Here is how to establish a firm startup using these six building blocks.
Starting a business can be a difficult, confusing and stressful endeavor. It will feel like there are hundreds of things you must do before launch. It doesn’t have to be so overwhelming, though. With some planning, you can act with purpose, deal with all key issues, manage expectations and position your business for long-term success.
With some fore-planning, you can direct your energy and resources to the most important tasks. We look at these below.
Do Your Research
You get into business to win. Nevertheless, no matter how novel you may think your idea is, there’s a high probability that there are already market players who offer a similar product. If you want to have the edge over your competitors in the battle for customers, you have to find ways of making your product different from and better than what’s already available.
Research is where you begin. Define your target market, know what your prospective customers want and understand what value proposition is offered by rival products.
Comply with Legal Requirements
Your business is first and foremost, a legal entity. You shouldn’t start selling before you decide on and establish the legal structure that would be most suitable. The legal structure will determine owner liability, paperwork, whether the business can hire employees, and its tax obligations (for example, Incfile has an insightful piece on how the S Corporation can be advantageous for the self-employed).
Actual legal requirements for starting a business will vary by jurisdiction. Work with an experienced attorney to ensure you are complying with the law.
Organize Your Finances
No matter the type of business you are getting into, you will need money. The amount of capital you need to start off will depend on the nature of your business (for instance, you will need much more money to launch a manufacturing plant than you would an e-commerce store). Most entrepreneurs won’t have enough personal savings or disposable income to fund their business.
There are a number of alternative sources of capital. Family and friends is a good place to start but this should be contingent on making clear to them that they might not get their money back if you crash and burn. If this isn’t feasible, get in touch with venture capitalists, angel investors, small business associations and banks.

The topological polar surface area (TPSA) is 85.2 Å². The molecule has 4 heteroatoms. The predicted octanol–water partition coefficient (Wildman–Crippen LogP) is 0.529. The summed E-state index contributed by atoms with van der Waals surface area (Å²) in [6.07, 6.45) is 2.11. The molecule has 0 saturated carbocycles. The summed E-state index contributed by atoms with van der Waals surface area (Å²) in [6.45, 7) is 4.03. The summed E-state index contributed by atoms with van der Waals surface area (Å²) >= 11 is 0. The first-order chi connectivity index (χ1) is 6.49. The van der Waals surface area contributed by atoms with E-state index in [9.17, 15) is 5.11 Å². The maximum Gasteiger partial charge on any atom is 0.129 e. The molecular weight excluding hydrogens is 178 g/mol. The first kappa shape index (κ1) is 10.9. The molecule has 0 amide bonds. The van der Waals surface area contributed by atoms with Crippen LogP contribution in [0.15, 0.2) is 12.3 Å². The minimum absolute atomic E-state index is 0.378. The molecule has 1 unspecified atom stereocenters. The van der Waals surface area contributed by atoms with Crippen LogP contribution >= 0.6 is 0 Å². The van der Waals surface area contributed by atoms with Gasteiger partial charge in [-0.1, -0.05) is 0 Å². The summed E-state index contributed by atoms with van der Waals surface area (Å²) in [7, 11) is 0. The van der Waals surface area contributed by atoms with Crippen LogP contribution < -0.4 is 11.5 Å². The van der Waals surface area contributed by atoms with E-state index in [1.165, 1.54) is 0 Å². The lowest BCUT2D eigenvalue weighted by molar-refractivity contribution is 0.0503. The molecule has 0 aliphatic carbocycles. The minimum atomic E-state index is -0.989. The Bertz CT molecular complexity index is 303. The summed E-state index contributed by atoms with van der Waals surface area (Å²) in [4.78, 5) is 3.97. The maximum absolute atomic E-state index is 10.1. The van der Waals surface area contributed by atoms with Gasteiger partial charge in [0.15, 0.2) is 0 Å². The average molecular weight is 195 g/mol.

Acknowledge the Risks
In the previous point, we mentioned that it’s important to let your family, friends or any other person or entity that you approach to fund your business, of the risks involved. Understanding the risks, however, starts with you, the founder. Take time to quantify the risks before and during the development of the business plan.
Once you’ve documented the risks, you can explore the different options available for mitigation. For instance, restaurant owners can benefit from general liability insurance to cater for accidents from slip-and-falls. Accountants would need a professional liability cover for protection in the event a disgruntled client sues them.
Alphabet (parent company of Google) is one of the most successful businesses in the world. But think about it – would Google exist if the Internet didn’t exist? If Google was established too early, it would have failed because the supporting ecosystem wasn’t present. On the other hand, if Larry Page and Sergey Brin waited too long, someone else would have developed a similar idea and run with it before they could.
This may be an extreme example, but it shows why timing is vital for business success. Of course, there’s no ideal time to start a business. The key lesson here is once the research checks out, you’ve proved the concept and established demand, don’t be indecisive. Get down to it.
For founders, the business is their baby. They are reluctant to entrust someone else with its care because of doubts that the third-party will be as committed to its wellbeing. Nevertheless, as difficult as it might be, you only have so much time per day. If you want to succeed and get things moving quickly, hiring external help is the way to go.
In any case, can’t be an expert in every aspect of running a business. Whether as permanent hires or as contractors, you’ll likely need at the minimum, an accountant, legal counsel, IT expert and administrative assistant.
Starting and running a business isn’t for the fainthearted. However, if you think through it from the start and cover the key bases above, you’ll greatly increase your chances of success.